Curious about Russian food? Chaikhana Uzbekistan in Northeast Philly is a good choice for the adventurous diner. Featuring cuisine from Uzbekistan, a Central Asian province of the former Soviet Union, Chaikhana offers an assortment of traditional foods designed to remind area expatriates of home. Thankfully the rest of us can get a “taste of home” too.
We would never have found Chaikhana Uzbekistan if it wasn’t for our Russian culinary guide Denis, who gave us the 411 on good Russian food in Philly. Having emigrated from Ukraine and now living in the area, we couldn’t have found a better source. It doesn’t hurt that his family used to run a restaurant just a few blocks away, either.
Located in the Bustleton section of the Northeast, Chaikhana is in the heart of Philadelphia’s Russian community. Arriving to a warm pot of tea on a cold day, Denis took control of the lunch menu to give us some authentic Russian flavor by showing us some commonly eaten dishes. I was interested to learn that Uzbek cuisine is remarkably similar to that of foods from the near east, like India and Pakistan. In fact, Tushar was able to identify a number of the items found on the menu. In addition, we learned of other commonalities in the cuisines, such as the use of the Tandoor ovenÂ in the preparation of meals.
Sipping our tea, Denis spoke briefly with our server who returned shortly afterward with:
Lepyoshka - A traditional Uzbek bread commonly served with tea
Fresh Vegetable Salad - A fresh green salad tossed in a light vinegar and oil dressing
Samsa Tandori - A rounded dumpling filled with ground meat, onion and celery served with a ketchup-like tomato sauce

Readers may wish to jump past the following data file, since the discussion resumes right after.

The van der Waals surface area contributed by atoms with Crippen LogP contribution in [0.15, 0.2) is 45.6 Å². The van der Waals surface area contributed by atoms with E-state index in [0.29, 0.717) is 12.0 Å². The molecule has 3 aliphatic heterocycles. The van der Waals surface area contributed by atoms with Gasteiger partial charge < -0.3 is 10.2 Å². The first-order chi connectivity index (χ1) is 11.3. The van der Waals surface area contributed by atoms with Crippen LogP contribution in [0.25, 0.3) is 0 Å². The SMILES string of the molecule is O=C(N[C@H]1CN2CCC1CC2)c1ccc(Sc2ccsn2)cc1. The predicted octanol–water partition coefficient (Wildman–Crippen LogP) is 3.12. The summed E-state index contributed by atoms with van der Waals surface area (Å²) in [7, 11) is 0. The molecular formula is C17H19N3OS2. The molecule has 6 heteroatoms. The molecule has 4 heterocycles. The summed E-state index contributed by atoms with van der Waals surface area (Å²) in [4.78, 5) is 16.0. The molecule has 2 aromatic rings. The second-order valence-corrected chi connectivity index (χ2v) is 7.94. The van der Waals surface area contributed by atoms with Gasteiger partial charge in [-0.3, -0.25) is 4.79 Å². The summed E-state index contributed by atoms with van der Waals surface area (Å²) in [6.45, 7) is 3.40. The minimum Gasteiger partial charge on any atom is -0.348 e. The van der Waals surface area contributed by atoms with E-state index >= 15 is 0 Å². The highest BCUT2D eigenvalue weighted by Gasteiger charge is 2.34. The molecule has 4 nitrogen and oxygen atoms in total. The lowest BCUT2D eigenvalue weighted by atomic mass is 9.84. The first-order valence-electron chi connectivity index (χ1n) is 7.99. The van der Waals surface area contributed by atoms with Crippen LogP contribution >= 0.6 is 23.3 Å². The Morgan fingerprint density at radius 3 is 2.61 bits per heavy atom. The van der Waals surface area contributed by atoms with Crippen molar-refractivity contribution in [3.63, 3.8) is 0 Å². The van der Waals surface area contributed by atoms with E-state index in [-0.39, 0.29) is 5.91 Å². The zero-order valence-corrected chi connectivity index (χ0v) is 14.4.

Digging into our appetizers, I found each delicious and freshly prepared. The Lepyoshka is a light, leavened bread similar to Naan, and topped with Sesame seeds for flavor - delicious. The Samsa Tandor was also good; resembling a form of meat pie, it’s substantial and would offer anyone a great snack.
A short time later, our server arrived with a soup course that consisted of:
Shurpa - Lamb soup with root vegetables
Lagman - Vegetable soup with vegetables, pasta and Dill
Zharenaya Kartoshka - Thinly sliced potatoes, fried and herbed with Dill
Our soups and potatoes while hearty, were remarkably light in flavor and satisfying. The lamb in the Shurpa was very good and not heavy. Regardless, I think my favorite was the Lagman, which was herbed with Dill and offered unique noodles, reminiscent of homemade pasta. Learn more about Shurpa and Lagman here.
By this point in the meal, we were almost stuffed but thankfully we had paced ourselves, because our last course arrived promptly: A variety of Kebabs:
Lamb Shish Kebab
Chicken Shish Kebab
Lula Kebab - Ground Lamb and Beef. Similar to Shawarma
Although simple in concept, these skewers of well marinated lamb, chicken and ground meat were the highlight of the meal. Grilled over an open flame, each Kebab was tender yet offered the slight crunch often found with grilled meats. The most interesting item was the Lula Kebab while the flavor of the Chicken Shish Kebab was best.
Overall, our visit to Chaikhana Uzbekistan was not only fun, but delicious. Clearly, we had it easy with Denis our culinary guide, but everyone should enjoy themselves. The restaurant is clean and inviting, while the staff helpful. Don’t be distracted if your server doesn’t speak English; the menu features both Russian and English item descriptions. Lastly, our feast was moderately priced at about $17 per person, but we ate like pigs. Take a trip down the Silk Road to visit Chaikhana Uzbekistan, you’ll be glad you did.
Chaikhana Uzbekistan is located at 11903 Bustleton Ave. Philadelphia, PA 19116 (215) 677-6618
[Tags]Philadelphia, Northeast Philly, Russian Food, Uzbek Food, Chaikhana Uzbekistan, Podcast[/Tags]